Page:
Combating Financial Crisis: Building Super-Structures of International Financial Regulation
Wong Partnership; Singapore Management University - School of Law
October 6, 2010
The architecture of international financial regulation consists of structures built through a number of crises. Subsequent to Bretton Woods, the world witnessed the globalization of finance which highlighted the increased risks which follow in cross-border financial activity. National regulators started to develop cooperative solutions to mitigate these cross-border risks. Nascent and informal regulatory structures were formed by organizations of national regulators and standard setters such as the Basel Committee on Banking Supervision. In the wake of the Latin American debt crisis and East Asian financial crisis of the 1990s, these structures started to take on a more Byzantine form. The various groupings of industrialized states such as the G-7, G-8, G-10 and G-20 and Financial Stability Forum, together with international organizations such as the International Monetary Fund and the World Bank started to play a larger role in international standard setting.
The current financial crisis (the “Crisis”) provides another opportunity to reexamine existing structures of international financial regulation. It has provoked intensified calls for increased international cooperation in the regulation of international finance on a number of hierarchical levels and with respect to a variety of substantive issues.
Broadly, this paper examines the prospects for such cooperation. First, it seeks to examine the structural aspects of international financial regulatory reform in the wake of the Crisis. It reviews ongoing efforts at constructing international financial regulatory structures in the form of the G-20 through the Financial Stability Board and in the EC. It argues that three distinct kinds of integration are taking place through these efforts: horizontal integration between various international financial institutions; cross-sectoral integration between different sectoral regulators having to collaborate to formulate cross-cutting norms; and vertical integration between actors of different hierarchies which set standards with different degrees of binding-ness and specificity.
Second, this paper discusses the prospects for continued international cooperation in the wake of the Crisis. This section examines prevailing theories of international financial cooperation as well as political economy theories of economic crisis. It is argued that prospects for continued international cooperation rest on two factors. Foremost, the opportunity for international cooperation presented by the Crisis rests on whether domestic interest groups and coalitions have re-aligned themselves in favor of regulatory structures which are more stringent. If so, this re-alignment should point toward international cooperation to building structures of international financial regulation which provide higher standards of regulation and/or more enhanced enforcement or compliance mechanisms. Next, it is also argued that international financial reform is highly dependent on the domestic politics of dominant states. In other words, the viability of international cooperation is dependent on the extent in which domestic interest groups and coalitions in dominant states have re-aligned themselves in favor of higher standards of regulation.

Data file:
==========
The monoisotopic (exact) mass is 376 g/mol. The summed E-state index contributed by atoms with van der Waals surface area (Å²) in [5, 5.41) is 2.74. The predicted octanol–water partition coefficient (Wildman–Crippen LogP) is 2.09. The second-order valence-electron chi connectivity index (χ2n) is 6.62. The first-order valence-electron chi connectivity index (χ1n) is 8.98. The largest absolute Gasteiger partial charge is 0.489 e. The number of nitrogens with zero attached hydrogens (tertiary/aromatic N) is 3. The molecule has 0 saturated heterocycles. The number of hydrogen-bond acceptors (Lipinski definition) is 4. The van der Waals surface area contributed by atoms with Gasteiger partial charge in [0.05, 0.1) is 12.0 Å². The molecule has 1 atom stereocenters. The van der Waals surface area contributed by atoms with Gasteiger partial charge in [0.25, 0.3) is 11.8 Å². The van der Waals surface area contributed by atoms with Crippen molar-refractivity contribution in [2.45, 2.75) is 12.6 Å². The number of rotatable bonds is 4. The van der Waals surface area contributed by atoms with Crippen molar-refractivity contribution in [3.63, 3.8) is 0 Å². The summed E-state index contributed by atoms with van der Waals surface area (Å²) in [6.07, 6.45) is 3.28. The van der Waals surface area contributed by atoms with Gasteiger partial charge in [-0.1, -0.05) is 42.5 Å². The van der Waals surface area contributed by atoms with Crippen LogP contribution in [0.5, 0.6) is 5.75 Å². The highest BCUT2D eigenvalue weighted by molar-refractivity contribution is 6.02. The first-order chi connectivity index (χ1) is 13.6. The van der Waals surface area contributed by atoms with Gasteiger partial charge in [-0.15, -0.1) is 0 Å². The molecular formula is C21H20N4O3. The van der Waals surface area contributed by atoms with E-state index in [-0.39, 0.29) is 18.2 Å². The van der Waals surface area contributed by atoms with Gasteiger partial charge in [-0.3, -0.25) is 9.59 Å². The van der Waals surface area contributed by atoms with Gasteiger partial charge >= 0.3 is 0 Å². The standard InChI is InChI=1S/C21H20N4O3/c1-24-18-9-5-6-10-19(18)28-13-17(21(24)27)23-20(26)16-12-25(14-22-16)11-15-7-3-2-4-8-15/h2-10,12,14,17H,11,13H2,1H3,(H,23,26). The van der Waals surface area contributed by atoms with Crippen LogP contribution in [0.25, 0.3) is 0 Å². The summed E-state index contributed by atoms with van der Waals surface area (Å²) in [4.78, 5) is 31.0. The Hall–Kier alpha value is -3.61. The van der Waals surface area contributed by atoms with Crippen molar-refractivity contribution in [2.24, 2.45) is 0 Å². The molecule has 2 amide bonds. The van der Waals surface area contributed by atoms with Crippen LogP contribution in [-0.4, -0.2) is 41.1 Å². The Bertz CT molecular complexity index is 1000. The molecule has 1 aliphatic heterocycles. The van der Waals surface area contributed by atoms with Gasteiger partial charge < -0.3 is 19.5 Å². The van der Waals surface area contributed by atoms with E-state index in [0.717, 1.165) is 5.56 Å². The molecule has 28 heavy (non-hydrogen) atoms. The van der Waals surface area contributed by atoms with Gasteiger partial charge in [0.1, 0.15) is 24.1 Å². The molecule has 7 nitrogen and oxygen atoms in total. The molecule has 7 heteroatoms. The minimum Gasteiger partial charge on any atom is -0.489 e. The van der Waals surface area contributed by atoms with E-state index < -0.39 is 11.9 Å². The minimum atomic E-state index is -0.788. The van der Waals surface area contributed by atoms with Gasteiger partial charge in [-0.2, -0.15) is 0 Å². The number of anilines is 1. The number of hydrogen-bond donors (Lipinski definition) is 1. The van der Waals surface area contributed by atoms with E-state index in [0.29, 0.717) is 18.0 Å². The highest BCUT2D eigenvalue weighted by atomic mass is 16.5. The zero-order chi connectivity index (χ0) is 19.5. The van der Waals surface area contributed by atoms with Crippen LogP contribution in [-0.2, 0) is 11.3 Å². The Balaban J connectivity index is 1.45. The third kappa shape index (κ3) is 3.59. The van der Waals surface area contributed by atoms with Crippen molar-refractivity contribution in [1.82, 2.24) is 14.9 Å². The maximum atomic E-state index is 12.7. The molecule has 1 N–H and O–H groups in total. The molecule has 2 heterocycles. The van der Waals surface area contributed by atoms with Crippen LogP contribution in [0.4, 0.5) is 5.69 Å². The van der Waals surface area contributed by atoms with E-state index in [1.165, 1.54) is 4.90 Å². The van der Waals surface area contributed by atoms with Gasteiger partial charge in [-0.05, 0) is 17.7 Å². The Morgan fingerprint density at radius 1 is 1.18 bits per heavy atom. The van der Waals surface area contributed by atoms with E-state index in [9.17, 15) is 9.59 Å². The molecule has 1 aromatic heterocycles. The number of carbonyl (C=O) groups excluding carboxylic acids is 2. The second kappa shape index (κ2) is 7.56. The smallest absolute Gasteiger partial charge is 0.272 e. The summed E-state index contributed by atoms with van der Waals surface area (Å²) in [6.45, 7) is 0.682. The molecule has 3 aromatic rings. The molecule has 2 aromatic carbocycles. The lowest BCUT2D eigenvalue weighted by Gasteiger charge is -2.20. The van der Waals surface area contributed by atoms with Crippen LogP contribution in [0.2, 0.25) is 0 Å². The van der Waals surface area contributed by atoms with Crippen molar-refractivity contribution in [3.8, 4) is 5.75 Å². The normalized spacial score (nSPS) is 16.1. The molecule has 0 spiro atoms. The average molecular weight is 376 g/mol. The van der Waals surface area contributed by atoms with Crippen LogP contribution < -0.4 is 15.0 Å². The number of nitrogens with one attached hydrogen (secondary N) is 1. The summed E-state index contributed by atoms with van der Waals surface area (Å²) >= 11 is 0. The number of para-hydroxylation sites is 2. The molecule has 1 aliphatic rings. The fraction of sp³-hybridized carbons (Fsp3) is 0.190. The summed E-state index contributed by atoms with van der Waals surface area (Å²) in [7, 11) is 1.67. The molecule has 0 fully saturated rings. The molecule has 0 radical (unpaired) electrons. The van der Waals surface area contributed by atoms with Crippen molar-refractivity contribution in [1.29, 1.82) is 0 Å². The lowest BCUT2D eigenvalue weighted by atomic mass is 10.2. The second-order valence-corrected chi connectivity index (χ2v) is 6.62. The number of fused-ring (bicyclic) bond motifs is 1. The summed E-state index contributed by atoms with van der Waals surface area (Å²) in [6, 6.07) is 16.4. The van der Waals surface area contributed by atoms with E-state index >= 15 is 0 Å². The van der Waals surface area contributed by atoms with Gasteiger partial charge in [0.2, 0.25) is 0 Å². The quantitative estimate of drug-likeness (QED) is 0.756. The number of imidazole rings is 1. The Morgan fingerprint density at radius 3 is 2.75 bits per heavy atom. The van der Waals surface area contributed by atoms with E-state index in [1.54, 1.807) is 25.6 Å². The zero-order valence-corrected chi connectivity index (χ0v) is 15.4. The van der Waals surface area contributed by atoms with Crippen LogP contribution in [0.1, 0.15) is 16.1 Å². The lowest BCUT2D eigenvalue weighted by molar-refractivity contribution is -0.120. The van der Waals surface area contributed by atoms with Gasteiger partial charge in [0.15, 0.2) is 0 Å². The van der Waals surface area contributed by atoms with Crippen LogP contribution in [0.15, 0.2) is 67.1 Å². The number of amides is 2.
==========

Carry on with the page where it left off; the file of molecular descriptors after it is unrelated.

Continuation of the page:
Third, this paper takes a closer look at the three kinds of integration that are taking place and examines their implications for international cooperation. Finally, this paper concludes by examining some policy options for the creation of structures of international financial regulation.
Number of Pages in PDF File: 40
Keywords: Financial Crisis, Economic Crisis, G-20, Financial Stability Board, FSB, Basel Committee, IOSCO, Political Economy, Financial Regulation, Integration, International Organization, International Law, International Relations, Harmonization
Date posted: October 11, 2010